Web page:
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appeared beautiful become believe called cause character church close coming common course doubt England English expression eyes face fact father feel felt France French give given hand head heart honor hope human hundred idea interest Italy keep kind king known lady land learned least less letter light living look Lord Macaulay manner matter means ment mind Miss nature never once party passed perhaps person Phæbe poor present probably question reason regard remarkable respect round seems seen side society speak spirit success taken tell thing thought tion took true turn whole wish write young
Page 67 - ... perhaps, who, indeed, are dispersed over the face of the whole earth. But as for them, there are no greater friends to Englishmen and England, when they are out on't, in the world, than they are. And for my...
Page 383 - But the time will come when New England will be as thickly peopled as old England. Wages will be as low, and will fluctuate as much with you as with us. You will have your Manchesters and Birminghams, and in those Manchesters and Birminghams hundreds of thousands of artisans will assuredly be sometimes out of work. Then your institutions will be fairly brought to the test.
Page 309 - Such dusky grandeur clothed the height, Where the huge Castle holds its state, And all the steep slope down, Whose ridgy back heaves to the sky, Piled deep and massy, close and high, Mine own romantic town!
Page 264 - He bade me take no care for that, and pressed it : whereupon I said : My Lord, I see I must be your homager, and hold land of your gift ; but do you know the manner of doing homage in law ? always it is with a saving of his faith to the King and his other Lords ; and therefore, my Lord (said I), I can be no more yours than I was, and it must be with the ancient savings : and if I grow to be a rich man, you will give me leave to give it back to some of your unrewarded followers.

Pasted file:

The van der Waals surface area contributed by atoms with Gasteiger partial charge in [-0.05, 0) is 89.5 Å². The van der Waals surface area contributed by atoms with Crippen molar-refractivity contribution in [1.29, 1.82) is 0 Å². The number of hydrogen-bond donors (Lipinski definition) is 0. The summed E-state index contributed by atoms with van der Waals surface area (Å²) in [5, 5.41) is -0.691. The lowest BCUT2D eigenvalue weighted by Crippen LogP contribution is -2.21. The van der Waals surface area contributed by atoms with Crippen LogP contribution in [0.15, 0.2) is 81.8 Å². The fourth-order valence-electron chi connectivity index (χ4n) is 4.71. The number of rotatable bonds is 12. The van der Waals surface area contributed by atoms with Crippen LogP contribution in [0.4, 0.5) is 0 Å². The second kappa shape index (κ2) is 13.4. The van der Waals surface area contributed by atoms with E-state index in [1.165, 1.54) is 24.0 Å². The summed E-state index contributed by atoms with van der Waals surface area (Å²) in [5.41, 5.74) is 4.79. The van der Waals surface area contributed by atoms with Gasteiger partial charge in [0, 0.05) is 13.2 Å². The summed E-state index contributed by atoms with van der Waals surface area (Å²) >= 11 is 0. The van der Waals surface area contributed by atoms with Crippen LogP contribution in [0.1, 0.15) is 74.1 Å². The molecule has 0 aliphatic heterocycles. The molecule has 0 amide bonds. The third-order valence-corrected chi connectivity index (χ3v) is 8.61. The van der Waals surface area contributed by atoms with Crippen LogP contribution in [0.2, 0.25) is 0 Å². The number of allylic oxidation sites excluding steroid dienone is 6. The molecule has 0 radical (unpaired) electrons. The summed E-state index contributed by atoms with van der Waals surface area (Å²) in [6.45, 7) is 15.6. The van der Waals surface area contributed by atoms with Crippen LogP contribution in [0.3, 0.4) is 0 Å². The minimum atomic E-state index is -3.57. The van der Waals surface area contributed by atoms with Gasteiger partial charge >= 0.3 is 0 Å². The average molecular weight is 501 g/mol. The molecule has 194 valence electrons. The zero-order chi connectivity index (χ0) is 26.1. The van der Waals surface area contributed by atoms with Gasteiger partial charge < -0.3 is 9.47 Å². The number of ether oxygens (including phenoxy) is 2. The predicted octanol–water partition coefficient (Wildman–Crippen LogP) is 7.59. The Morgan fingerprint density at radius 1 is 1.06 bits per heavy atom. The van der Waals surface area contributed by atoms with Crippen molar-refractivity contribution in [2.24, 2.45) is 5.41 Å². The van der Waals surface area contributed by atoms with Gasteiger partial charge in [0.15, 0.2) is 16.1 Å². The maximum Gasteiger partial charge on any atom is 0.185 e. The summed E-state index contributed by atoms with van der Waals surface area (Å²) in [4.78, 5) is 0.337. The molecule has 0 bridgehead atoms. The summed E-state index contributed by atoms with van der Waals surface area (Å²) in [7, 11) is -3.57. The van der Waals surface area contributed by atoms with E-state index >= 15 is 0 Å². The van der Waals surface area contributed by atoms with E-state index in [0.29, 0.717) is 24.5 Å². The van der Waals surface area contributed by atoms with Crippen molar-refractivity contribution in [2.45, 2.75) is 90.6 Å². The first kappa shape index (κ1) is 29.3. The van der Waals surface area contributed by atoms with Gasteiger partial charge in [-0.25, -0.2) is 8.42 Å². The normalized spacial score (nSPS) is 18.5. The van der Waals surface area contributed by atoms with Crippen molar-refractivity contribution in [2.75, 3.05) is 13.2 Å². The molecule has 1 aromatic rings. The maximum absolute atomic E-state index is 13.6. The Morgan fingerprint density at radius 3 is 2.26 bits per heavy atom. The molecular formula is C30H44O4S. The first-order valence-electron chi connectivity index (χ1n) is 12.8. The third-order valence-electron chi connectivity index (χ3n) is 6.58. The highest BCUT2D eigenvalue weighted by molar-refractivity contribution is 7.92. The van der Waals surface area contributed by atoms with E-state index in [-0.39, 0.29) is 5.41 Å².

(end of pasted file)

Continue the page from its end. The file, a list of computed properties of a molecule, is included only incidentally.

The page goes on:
Page 261 - And if your lordship will not carry me on, I will not do as Anaxagoras did, who reduced himself with contemplation unto voluntary poverty: but this I will do, I will sell the inheritance that I have, and purchase some lease of quick revenue, or some office of gain, that shall be executed by deputy, and so give over all care of service, and become some sorry bookmaker, or a true pioneer in that mine of truth, which...
Page 382 - I have long been convinced that institutions purely democratic must, sooner or later, destroy liberty or civilization, or both. In Europe, where the population is dense, the effect of such institutions would be almost instantaneous.
Page 275 - Letters" are my bedside books. If I wake at night, I have one or other of them to prattle me to sleep again. They talk about themselves for ever, and don't weary me. I like to hear them tell their old stories over and over again. I read them in the dozy hours, and only half remember them.
Page 344 - The real security of Christianity is to be found in its benevolent morality, in its exquisite adaptation to the human heart, in the facility with which its scheme accommodates itself to the capacity of every human intellect, in the consolation which it bears to the house of mourning, in the light with which it brightens the great mystery of the grave.
Page 34 - On the War,' 1803, with one or two of Wyndham's best, and very few, or rather none, of Sheridan's ; but he must by no means stop here. If he would be a great orator, he must go at once to the fountain head, and be familiar with every one of the great orations of Demosthenes.